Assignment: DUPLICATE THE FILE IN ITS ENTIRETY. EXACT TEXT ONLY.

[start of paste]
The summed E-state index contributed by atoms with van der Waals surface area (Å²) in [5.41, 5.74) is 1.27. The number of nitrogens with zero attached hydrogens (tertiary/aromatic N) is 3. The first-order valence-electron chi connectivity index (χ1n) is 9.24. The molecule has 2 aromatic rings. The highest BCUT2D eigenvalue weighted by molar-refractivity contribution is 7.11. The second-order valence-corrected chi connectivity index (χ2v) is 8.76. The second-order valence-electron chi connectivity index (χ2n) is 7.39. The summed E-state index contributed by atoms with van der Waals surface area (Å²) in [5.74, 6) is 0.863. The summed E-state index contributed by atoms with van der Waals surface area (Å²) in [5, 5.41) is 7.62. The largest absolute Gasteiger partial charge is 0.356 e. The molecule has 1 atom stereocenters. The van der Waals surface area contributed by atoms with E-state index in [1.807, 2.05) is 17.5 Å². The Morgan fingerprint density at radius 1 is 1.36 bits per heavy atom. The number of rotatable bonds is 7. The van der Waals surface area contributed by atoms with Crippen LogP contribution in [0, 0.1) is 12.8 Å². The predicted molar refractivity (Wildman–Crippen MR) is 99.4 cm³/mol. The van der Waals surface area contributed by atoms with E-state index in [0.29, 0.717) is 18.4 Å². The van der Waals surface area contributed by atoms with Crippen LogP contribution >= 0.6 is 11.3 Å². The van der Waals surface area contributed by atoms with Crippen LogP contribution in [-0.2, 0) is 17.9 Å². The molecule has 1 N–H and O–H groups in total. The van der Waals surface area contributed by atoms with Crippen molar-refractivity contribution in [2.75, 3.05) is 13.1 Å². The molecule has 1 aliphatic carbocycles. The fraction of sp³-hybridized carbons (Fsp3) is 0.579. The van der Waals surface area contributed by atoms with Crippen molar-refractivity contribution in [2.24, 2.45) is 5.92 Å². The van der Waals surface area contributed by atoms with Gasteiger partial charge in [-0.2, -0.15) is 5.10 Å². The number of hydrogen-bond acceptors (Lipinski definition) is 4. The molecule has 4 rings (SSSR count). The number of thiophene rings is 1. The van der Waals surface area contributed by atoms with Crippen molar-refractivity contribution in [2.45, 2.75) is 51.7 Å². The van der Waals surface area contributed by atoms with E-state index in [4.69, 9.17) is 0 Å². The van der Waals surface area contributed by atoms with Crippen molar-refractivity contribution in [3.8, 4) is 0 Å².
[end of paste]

The summed E-state index contributed by atoms with van der Waals surface area (Å²) in [5.41, 5.74) is 1.27. The number of nitrogens with zero attached hydrogens (tertiary/aromatic N) is 3. The first-order valence-electron chi connectivity index (χ1n) is 9.24. The molecule has 2 aromatic rings. The highest BCUT2D eigenvalue weighted by molar-refractivity contribution is 7.11. The second-order valence-corrected chi connectivity index (χ2v) is 8.76. The second-order valence-electron chi connectivity index (χ2n) is 7.39. The summed E-state index contributed by atoms with van der Waals surface area (Å²) in [5.74, 6) is 0.863. The summed E-state index contributed by atoms with van der Waals surface area (Å²) in [5, 5.41) is 7.62. The largest absolute Gasteiger partial charge is 0.356 e. The molecule has 1 atom stereocenters. The van der Waals surface area contributed by atoms with E-state index in [1.807, 2.05) is 17.5 Å². The Morgan fingerprint density at radius 1 is 1.36 bits per heavy atom. The number of rotatable bonds is 7. The van der Waals surface area contributed by atoms with Crippen LogP contribution in [0, 0.1) is 12.8 Å². The predicted molar refractivity (Wildman–Crippen MR) is 99.4 cm³/mol. The van der Waals surface area contributed by atoms with E-state index in [0.29, 0.717) is 18.4 Å². The van der Waals surface area contributed by atoms with Crippen LogP contribution >= 0.6 is 11.3 Å². The van der Waals surface area contributed by atoms with Crippen LogP contribution in [-0.2, 0) is 17.9 Å². The molecule has 1 N–H and O–H groups in total. The van der Waals surface area contributed by atoms with Crippen molar-refractivity contribution in [2.75, 3.05) is 13.1 Å². The molecule has 1 aliphatic carbocycles. The fraction of sp³-hybridized carbons (Fsp3) is 0.579. The van der Waals surface area contributed by atoms with Crippen molar-refractivity contribution in [2.24, 2.45) is 5.92 Å². The van der Waals surface area contributed by atoms with Gasteiger partial charge in [-0.2, -0.15) is 5.10 Å². The number of hydrogen-bond acceptors (Lipinski definition) is 4. The molecule has 4 rings (SSSR count). The number of thiophene rings is 1. The van der Waals surface area contributed by atoms with Crippen molar-refractivity contribution in [2.45, 2.75) is 51.7 Å². The van der Waals surface area contributed by atoms with E-state index in [4.69, 9.17) is 0 Å². The van der Waals surface area contributed by atoms with Crippen molar-refractivity contribution in [3.8, 4) is 0 Å².